Inhibitors of Adenylyl Cyclases

This project is a interdisciplinary collaboration involving four labs within MCMP. Dr. Watts lab has extensive expertise studying the pharmacology of adenylyl cyclases (AC) and has shown that AC1 is a potential target to treat inflammatory pain. This team has embarked upon as small molecule AC1 inhibitor campaign in which the Flaherty lab provides medicinal chemistry support and coordinates with the lab of Dr. Markus Lill for analog design based on computational models. Analogs to the Watts lab for testing and any prioritized molecules move to in vivo studies in Dr. Van Rijn's lab. This project embodies the benefits of housing both medicinal chemistry and pharmacology expertise in the same department. *Data image borrowed from Brust et al, Sci Signal, 2017, 10, eaah5381

Lab Members

Lisha Ha (Graduate Student)
Chad Hewitt (Graduate Student)
Jatinder Kaur (Post-Doctoral Research Associate)
Aaron D. Krabill (Graduate Student)
Jason Andrew Scott (Graduate Student)

Service and Engagement

Member of the American Chemical Society, Organic and Medicinal Chemistry Divisions.

Teaching

MCMP 204 - Organic Chemistry I

Representative Publications

1.  Lopez-Sambrooks, C; Shrimal, S.; Khodier, C.; Flaherty, D.P.; Charest, J.; Gao, N.; Lewis, T. A.; Lehrman, M. A.; Gilmore, R. Golden, J.; Contessa, J. N. Oligosaccharyltransferase inhibition induces senescence in RTK-driven tumor cells. Nat. Chem. Biol. 2016, 12, 1023 - 1030.

2.  Perlmutter, J. I.; Forbes, L. T.; Krysan, D. J.; Ebsworth-Mojica, E.; Dunman, P. M.; Flaherty, D. P.*; Repurposing the antihistamine terfenadine for antimicrobial activity against Staphylococcus aureus. J. Med. Chem. 2014, 57, 8540 - 8562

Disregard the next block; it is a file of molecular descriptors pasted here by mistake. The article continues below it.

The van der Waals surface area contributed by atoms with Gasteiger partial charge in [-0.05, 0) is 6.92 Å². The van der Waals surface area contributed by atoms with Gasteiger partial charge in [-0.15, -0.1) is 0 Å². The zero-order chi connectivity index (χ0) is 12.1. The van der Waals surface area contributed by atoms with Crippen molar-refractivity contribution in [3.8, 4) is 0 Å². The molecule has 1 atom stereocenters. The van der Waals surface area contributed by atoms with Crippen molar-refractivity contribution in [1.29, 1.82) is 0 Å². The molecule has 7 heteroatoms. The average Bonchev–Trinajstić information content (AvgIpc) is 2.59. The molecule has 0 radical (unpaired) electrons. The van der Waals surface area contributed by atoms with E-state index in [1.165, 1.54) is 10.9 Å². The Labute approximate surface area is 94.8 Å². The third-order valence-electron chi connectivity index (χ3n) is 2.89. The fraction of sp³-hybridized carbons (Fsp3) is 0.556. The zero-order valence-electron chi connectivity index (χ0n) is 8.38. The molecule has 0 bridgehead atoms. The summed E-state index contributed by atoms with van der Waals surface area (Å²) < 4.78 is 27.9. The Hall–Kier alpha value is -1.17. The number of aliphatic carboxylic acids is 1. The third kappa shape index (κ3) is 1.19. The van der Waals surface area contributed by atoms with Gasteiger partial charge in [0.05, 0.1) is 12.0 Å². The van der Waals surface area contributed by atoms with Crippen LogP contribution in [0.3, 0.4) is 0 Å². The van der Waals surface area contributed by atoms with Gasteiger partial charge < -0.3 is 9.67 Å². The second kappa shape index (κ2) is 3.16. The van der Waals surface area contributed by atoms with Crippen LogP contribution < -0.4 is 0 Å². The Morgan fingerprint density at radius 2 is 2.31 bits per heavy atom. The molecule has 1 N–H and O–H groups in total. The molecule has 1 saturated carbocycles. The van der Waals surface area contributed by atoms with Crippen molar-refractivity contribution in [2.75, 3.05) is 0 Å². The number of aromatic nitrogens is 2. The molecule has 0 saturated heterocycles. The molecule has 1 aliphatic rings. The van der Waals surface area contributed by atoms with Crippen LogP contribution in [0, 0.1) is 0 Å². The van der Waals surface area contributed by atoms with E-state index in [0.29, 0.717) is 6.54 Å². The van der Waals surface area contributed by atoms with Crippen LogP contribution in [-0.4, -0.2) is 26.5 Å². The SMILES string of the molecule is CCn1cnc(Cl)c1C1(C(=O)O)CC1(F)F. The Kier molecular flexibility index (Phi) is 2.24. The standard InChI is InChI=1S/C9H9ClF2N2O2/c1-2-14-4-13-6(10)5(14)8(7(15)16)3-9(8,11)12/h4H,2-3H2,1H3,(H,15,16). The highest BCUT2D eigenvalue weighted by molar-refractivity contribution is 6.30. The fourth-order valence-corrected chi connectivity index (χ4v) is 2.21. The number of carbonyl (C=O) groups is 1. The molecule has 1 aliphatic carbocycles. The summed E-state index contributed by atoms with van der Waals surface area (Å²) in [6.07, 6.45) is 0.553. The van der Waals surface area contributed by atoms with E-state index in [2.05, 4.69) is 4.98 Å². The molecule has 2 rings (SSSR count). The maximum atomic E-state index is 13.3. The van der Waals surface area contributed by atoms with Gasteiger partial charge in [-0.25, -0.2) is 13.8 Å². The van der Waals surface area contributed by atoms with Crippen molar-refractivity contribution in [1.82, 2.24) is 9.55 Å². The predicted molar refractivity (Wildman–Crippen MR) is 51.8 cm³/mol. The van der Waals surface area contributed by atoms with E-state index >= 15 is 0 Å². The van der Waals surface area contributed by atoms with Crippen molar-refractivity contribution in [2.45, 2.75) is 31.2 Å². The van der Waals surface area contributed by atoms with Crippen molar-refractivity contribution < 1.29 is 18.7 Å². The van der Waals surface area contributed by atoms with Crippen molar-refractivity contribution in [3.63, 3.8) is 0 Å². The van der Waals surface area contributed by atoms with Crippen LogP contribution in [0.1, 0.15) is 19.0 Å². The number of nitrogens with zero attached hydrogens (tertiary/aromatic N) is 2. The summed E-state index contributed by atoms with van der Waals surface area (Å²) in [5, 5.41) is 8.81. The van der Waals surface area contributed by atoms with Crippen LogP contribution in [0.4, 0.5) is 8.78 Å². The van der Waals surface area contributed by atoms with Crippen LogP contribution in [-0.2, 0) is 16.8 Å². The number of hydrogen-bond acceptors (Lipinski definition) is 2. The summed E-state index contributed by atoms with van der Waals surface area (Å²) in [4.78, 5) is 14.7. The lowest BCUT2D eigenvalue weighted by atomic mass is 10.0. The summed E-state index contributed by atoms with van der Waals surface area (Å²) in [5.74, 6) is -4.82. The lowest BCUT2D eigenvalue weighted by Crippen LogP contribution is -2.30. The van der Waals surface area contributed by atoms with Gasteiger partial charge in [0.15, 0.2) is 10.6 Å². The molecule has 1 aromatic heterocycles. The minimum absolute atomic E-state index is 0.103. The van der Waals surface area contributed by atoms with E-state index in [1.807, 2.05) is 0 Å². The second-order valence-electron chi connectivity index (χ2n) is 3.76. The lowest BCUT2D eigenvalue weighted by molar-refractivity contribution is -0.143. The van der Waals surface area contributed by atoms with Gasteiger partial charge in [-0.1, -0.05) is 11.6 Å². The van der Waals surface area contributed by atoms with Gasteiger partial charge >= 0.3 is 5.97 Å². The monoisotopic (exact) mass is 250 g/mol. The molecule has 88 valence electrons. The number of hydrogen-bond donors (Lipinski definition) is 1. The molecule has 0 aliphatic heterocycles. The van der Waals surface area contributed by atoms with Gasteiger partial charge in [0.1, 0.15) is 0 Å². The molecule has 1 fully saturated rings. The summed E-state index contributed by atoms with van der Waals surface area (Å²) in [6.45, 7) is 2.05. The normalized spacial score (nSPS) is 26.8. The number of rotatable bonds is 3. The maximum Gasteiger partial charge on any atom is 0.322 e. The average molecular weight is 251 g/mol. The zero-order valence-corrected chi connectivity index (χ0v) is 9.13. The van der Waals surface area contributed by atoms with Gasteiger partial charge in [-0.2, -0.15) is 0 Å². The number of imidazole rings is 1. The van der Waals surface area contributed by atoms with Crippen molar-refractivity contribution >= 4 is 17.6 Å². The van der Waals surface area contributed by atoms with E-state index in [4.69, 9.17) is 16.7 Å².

2. Flaherty, D. P.; Miller, J. R.; Garshott, D. M.; Hedrock, M.; Gosalia, P.; Li, Y.; Milewski, M.; Sugarman, E.; Suyama, E.; Nguyen, K.; Vasile, S.; Salaniwal, S.; Stonich, D.; Su, Y.; Vicchiarelli, M.; Chung, T. D. Y.; Pinkerton, A. B.; Aubé, J.; Callaghan, M. U.; Golden, J. E.' Fribley, A. M.; Kaufman, R. J. Discovery and development of selective activators targeting the apoptotic CHOP pathway of the unfolded protein response. ACS Med. Chem. Lett. 2014, 5, 1278 - 1283.

3. Matharu, D. S.; Flaherty, D. P.; Simpson, D. S; Chung, D.; Yan, D.; Noah, J. W.; Jonsson, C. B.; White, E. L.; Aubé, J.; Plemper, R. K.; Severson, W. E.; Golden, J. E.  Optimization of potent and selective quinazolinediones: inhibitors of respiratory syncytial virus that block RNA-dependent-RNA-polymerase complex activity. J. Med. Chem. 2014, 57, 10314 – 10328.

4. Flaherty, D. P.; Simpson, D. S.; Miller, M.; Maki, B. E.; Zou, B.; Shi, J.; Wu, M.; McManus, O. B.; Aubé, J.; Li, M.; Golden, J. E. Potent and selective inhibitors of the TASK-1 potassium channel through chemical optimization of a bis-amide scaffold. Bioorg. Med. Chem. Lett. 2014, 24, 8540 - 8562.

5. Harris, M. T.; Walker, D. M.; Drew, M. E.; Mitchell, W. G.; Dao, K.; Schroeder, C. E.; Flaherty, D. P.; Weiner, W. S.; Golden, J. E.; Morris, J. C. Interrogating a hexokinase-selected small molecule library for inhibitors of Plasmodium falciparum hexokinase. Antimicrob. Agents Chemother. 2013, 57, 3731 - 3737.